Lobdell, for those 14 issues at least, did something that no writer had ever done before him, and that was to make Charles Xavier the main character of the title. Within the span of those issues Xavier was temporarily healed of his paralysis only to fall again, bear witness to the mutant equivalent of the HIV virus kill one of his students, withstand the defection of Colossus, wiped Mangeto’s mind, and watch two X-Men get married, amongst many other things. Before his run, we’d mostly seen Xavier as the benevolent teacher, the father figure. After his run, later writers sought to humanize him by turning Xavier into a two-faced scumbag. But for a brief, and refreshing respite, Xavier was shown as a man, a man who had made mistakes he felt he had to atone for, and as a man who felt he had to sacrifice his own desires for the greater good. He made mistakes, yes, but he tried to become better from them. He had very real desires and for the first time we got to see the weight that his self-suppression had on himself.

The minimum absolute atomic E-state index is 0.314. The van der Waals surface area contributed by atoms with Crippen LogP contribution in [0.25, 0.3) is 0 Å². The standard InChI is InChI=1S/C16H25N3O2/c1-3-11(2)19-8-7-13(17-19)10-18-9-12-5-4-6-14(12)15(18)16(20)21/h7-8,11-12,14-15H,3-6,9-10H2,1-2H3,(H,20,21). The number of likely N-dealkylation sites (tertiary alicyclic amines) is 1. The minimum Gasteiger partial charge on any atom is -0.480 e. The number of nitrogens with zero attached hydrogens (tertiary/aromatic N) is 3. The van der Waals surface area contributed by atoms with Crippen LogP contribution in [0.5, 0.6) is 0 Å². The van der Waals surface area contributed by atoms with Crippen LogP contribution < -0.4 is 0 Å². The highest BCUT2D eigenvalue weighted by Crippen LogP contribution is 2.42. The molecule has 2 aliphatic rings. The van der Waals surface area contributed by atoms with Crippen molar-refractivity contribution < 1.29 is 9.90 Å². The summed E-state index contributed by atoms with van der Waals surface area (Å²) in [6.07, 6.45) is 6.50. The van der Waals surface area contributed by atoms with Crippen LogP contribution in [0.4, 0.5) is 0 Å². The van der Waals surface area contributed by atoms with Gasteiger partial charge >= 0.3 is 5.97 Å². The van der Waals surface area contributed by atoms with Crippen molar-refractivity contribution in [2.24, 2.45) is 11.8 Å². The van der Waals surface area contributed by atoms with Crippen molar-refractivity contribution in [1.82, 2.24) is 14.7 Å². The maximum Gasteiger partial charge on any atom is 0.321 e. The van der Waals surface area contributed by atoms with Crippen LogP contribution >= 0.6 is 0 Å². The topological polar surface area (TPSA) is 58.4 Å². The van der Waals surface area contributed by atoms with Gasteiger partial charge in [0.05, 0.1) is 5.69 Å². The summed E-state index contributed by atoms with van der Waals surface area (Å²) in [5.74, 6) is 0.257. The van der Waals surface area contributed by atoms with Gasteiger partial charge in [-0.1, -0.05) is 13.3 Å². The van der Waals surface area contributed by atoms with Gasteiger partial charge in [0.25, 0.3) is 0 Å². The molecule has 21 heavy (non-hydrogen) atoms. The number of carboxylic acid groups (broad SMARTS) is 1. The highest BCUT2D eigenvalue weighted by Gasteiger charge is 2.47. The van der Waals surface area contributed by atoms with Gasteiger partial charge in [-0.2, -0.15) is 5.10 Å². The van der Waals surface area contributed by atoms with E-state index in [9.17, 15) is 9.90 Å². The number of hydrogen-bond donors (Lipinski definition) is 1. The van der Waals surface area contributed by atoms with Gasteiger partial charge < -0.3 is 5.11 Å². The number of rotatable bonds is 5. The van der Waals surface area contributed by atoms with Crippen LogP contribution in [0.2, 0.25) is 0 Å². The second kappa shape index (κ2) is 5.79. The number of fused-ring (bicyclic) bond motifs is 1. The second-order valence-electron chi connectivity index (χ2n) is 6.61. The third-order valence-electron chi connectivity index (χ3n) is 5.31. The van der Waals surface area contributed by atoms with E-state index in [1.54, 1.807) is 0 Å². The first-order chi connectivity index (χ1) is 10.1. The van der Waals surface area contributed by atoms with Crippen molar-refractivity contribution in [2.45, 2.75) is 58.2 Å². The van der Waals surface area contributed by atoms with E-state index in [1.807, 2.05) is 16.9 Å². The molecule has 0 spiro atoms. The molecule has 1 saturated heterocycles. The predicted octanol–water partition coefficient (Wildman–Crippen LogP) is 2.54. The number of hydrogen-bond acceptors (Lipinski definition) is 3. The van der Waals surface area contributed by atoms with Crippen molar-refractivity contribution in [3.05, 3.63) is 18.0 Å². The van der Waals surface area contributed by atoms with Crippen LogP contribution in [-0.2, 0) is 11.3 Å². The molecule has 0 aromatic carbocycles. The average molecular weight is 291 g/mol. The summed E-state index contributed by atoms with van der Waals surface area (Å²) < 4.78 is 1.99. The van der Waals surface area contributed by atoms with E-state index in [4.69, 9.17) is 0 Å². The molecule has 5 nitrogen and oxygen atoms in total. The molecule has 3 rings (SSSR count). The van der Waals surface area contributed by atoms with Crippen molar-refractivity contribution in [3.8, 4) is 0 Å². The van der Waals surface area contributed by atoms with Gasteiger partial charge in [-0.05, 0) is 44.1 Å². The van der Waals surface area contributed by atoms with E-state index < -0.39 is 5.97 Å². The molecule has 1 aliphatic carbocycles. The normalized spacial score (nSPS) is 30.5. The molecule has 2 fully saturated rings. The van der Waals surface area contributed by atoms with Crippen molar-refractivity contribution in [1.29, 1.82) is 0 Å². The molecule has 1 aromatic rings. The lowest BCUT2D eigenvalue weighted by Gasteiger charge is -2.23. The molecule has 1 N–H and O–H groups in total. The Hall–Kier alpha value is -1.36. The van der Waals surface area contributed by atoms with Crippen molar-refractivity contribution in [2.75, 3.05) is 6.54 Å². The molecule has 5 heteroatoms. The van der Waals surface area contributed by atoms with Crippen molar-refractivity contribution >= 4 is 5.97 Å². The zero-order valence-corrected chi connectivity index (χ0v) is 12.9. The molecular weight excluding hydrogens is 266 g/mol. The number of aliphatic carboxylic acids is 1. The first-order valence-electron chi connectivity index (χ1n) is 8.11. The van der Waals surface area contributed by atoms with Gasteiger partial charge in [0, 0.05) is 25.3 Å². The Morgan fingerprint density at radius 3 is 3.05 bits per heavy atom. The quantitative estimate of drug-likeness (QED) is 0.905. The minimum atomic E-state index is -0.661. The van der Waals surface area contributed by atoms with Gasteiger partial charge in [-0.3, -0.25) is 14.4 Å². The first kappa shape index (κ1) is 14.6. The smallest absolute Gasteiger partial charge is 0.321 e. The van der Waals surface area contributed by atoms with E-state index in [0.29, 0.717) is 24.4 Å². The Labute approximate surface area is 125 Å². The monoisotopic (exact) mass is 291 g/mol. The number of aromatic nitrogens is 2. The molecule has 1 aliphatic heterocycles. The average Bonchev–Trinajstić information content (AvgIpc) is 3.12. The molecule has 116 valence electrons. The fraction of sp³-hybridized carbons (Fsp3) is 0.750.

Unlike other writers, Lobdell lived and died by Professor Xavier. Stories like “For What I’ve Done” (Uncanny 304) and “When the Tigers Come at Night” (Uncanny 309) demonstrate Lobdell’s mastery of the character by underscoring the obvious that went unnoticed for so long. Issue 304 illustrates the cost of the dream of mutant/human integration onto someone else, while issuer 309 illuminates Xavier’s past to show the cost that his idealism and dreams have wrought on his own life. Because of her involvement with the X-Men Illyana Rasputin was killed by the legacy virus, the first such student to die under Xavier’s tutelage, and because of his dedication to the betterment of society, he had to let Amelia Voght go, and with her his last chance at finding love.